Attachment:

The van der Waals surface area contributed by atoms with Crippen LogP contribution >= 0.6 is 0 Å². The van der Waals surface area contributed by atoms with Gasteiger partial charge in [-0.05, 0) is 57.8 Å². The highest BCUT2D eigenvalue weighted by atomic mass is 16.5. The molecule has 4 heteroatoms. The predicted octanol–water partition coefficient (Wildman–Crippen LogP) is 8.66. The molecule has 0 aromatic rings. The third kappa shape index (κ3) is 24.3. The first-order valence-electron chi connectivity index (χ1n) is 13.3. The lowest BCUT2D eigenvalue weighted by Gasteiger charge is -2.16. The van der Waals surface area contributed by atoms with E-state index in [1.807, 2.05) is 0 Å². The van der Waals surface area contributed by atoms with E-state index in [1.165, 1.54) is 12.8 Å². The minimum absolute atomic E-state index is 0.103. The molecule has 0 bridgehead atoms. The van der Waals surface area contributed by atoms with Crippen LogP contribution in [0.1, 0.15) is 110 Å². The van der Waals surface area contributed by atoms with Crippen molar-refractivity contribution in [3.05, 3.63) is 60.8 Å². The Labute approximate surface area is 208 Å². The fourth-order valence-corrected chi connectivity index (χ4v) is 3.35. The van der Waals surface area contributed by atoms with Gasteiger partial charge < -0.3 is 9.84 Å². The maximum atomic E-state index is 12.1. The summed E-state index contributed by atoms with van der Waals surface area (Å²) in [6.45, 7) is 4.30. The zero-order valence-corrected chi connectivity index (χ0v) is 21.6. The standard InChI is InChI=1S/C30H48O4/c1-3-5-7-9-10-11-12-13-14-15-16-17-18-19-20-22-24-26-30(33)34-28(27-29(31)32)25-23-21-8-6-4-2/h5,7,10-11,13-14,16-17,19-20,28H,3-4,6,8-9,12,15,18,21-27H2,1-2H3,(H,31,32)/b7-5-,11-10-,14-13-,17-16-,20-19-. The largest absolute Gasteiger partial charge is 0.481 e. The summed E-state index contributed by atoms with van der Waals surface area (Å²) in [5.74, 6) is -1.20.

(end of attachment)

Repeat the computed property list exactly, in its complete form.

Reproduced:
The van der Waals surface area contributed by atoms with Crippen LogP contribution >= 0.6 is 0 Å². The van der Waals surface area contributed by atoms with Gasteiger partial charge in [-0.05, 0) is 57.8 Å². The highest BCUT2D eigenvalue weighted by atomic mass is 16.5. The molecule has 4 heteroatoms. The predicted octanol–water partition coefficient (Wildman–Crippen LogP) is 8.66. The molecule has 0 aromatic rings. The third kappa shape index (κ3) is 24.3. The first-order valence-electron chi connectivity index (χ1n) is 13.3. The lowest BCUT2D eigenvalue weighted by Gasteiger charge is -2.16. The van der Waals surface area contributed by atoms with E-state index in [1.807, 2.05) is 0 Å². The van der Waals surface area contributed by atoms with E-state index in [1.165, 1.54) is 12.8 Å². The minimum absolute atomic E-state index is 0.103. The molecule has 0 bridgehead atoms. The van der Waals surface area contributed by atoms with Crippen LogP contribution in [0.1, 0.15) is 110 Å². The van der Waals surface area contributed by atoms with Crippen molar-refractivity contribution in [3.05, 3.63) is 60.8 Å². The Labute approximate surface area is 208 Å². The fourth-order valence-corrected chi connectivity index (χ4v) is 3.35. The van der Waals surface area contributed by atoms with Gasteiger partial charge < -0.3 is 9.84 Å². The maximum atomic E-state index is 12.1. The summed E-state index contributed by atoms with van der Waals surface area (Å²) in [6.45, 7) is 4.30. The zero-order valence-corrected chi connectivity index (χ0v) is 21.6. The standard InChI is InChI=1S/C30H48O4/c1-3-5-7-9-10-11-12-13-14-15-16-17-18-19-20-22-24-26-30(33)34-28(27-29(31)32)25-23-21-8-6-4-2/h5,7,10-11,13-14,16-17,19-20,28H,3-4,6,8-9,12,15,18,21-27H2,1-2H3,(H,31,32)/b7-5-,11-10-,14-13-,17-16-,20-19-. The largest absolute Gasteiger partial charge is 0.481 e. The summed E-state index contributed by atoms with van der Waals surface area (Å²) in [5.74, 6) is -1.20.